We found one, just before we found a Peruvian band, in an archway near Place Jardin du Bellay, playing salsa music. Around the corner, rock music might have been nice had it not been so loud and offered somewhere to stand apart from the middle of the street. It wasn’t that late, so the cars hadn’t given up. All this was competing with a house party, which had ended up on the balcony, belting out classic French songs on a Karaoke machine, without an ounce of professionalism but plenty of fun. There was so much smiling and so little inhibition, people danced happily to music of inconsistent quality. In France, expressing such strong sentiment is rare and almost never done falsely, because, the stronger your statement the more likely someone will contradict you.

Heavy metal blared and punks moshed (if that’s what they still call it), within a block of hippies, smoking to reggae, in one direction, and in the other, rowdy pub crawlers, blocking a street, singing bawdy old French songs, accompanied by a complete horn section. On more than one occasion bands played within 30 meters of each other with everyone in between dancing to both. The drum section of a marching band had people following them from block to block and found an excellent blend when they arrived in front of a Marais bar, filled with very pretty boys, blaring house music, and spraying foam from a second story window. People bought Moroccan sausage from venders who had set up in the middle of the street. The smoke and fire, from their makeshift grills, made the fireman nervous but heightened the carnival atmosphere.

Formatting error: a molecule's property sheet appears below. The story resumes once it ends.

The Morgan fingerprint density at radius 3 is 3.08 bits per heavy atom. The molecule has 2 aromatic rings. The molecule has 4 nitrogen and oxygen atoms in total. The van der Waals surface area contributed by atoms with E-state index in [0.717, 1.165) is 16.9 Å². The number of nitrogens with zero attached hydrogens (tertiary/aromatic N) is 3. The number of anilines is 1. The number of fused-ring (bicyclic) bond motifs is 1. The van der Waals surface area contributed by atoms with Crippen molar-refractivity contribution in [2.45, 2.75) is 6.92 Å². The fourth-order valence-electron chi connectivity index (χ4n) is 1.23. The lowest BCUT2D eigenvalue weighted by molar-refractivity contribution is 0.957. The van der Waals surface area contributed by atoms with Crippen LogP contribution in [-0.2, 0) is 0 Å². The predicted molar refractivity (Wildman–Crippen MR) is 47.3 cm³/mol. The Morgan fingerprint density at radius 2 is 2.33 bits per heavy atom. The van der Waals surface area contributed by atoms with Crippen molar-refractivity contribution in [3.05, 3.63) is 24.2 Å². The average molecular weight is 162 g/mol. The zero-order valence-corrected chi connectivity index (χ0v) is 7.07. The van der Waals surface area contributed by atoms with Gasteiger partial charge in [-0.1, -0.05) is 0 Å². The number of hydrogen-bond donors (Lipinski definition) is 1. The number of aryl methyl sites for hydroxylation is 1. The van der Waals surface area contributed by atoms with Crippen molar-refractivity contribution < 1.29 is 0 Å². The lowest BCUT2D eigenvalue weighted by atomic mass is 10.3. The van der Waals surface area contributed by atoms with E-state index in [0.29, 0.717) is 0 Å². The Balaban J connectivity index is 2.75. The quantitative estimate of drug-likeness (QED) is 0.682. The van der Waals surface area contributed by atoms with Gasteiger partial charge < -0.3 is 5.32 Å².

On this crazy night, the music was not nearly as special as the atmosphere, normally reserved, French don’t show enjoyment of anything. Something has to be REALLY good to make an impression. But perhaps this is the night to be easily impressed, to show exuberance, to allow oneself to visibly enjoy. Maybe they use it all up a few nights a year so they can return to an ordinary cynical state that makes them so damn stylish.

Like fireworks being shot from the middle of a crowd to celebrate the New Year, it was completely disorganized; roads not clearly blocked off but not functioning, police only in the center of town, no extra trash bins and rubbish piling up after the first hour never mind the 12th, beer bottles in quantities that made walking impossible. Waiting in line at the grocery store in Paris can cause riots, yet Parisians deal nonchalantly with utter disorder. People didn’t get upset, when two bands were competing, because they set up across the street from one another. They didn’t seem to notice. Some sort of extra refined taste in chaos.

A tight, yet very loud, punk band, near the Jardin du Luxembourg, had somehow had lost its fans to the much less interesting heavy metal band head banging to detract from their Michael Bolton hair. A question of placement I suppose, though that seemed fairly flexible. Finally we saw two mellow guys playing, not stairway to heaven but that other one, and we decided we were too old to stay up all night and began to make our way home. As an American, I’m used to people being overly-enthusiastic, especially about things of questionable quality. Yet Parisians managed to surprise me again. . . always complicated, often contradictory, and delightfully unpredictable.

(The bird at the top of the entry was created by André François for the festival)